Normally, stars dip in brightness when planets pass them, but this is definitely not what is going on with the irregular light patterns exhibited by the otherwise seemingly ordinary star KIC 8462852, also known as Tabby’s star after astronomer Tabetha S. Boyajian. Once again, the star has cast astronomers into unknown territory.
Since NASA’s Kepler telescope first sighted the abnormal light patterns, various scientists have had a crack at solving the star’s odd behaviour. On occasion, this has included losing over 20 per cent of its brightness. Up to now, the favourite explanation involves a large swarm of comets orbiting the star, while other more daring explanations venture the idea of alien megastructures like a Dyson Sphere intermittently blocking out the light.
Now, a new historical study by Bradley Schaefer of Louisiana State University has cast doubt over the comet hypothesis. By examining a Harvard University archive of digitally scanned photographic plates of the sky from 1890 to 1989, Schaefer found that the star has been dipping in light for the entirety of the period.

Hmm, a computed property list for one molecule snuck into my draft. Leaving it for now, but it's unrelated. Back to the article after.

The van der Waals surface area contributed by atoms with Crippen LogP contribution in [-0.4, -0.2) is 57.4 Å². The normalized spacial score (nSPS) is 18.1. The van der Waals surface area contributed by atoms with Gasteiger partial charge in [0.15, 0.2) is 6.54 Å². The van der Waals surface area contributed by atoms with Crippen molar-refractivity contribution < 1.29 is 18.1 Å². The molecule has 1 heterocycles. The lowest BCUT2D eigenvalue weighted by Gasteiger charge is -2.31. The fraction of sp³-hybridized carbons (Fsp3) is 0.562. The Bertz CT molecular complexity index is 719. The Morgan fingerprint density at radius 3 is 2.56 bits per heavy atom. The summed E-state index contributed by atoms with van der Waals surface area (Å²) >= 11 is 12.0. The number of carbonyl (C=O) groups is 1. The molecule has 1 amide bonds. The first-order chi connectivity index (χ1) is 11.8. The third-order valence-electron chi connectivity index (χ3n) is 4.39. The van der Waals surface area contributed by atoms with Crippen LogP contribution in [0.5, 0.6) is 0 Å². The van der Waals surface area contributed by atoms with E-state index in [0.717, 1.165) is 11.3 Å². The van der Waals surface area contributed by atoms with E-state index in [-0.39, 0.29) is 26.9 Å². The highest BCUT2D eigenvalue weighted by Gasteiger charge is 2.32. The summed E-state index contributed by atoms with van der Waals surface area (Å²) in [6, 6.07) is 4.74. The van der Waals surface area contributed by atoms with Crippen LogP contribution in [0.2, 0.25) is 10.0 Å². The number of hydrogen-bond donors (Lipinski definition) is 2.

The data allowed him to calculate that it would take “648,000 giant comets, each with 200 km diameter, all orchestrated to pass in front of the star within the last century.” Schafer explains that this is clearly not a likely scenario.
“The comet-family idea was reasonably put forth as the best of the proposals, even while acknowledging that they all were a poor lot.”
Does this mean that alien megastructures orbiting the star while sucking its energy are back on the table? While alien enthusiasts and SETI may clap their hands, Schaefer remains highly sceptical. “I too, like everyone else, would be astounded if those ideas could be proven true. But we’re going for the facts”.
So as Tabby’s star cheekily continues to wink at us, the mystery is no closer to being solved. “We’ve got ourselves a classic mystery”, Schaefer told CNN.
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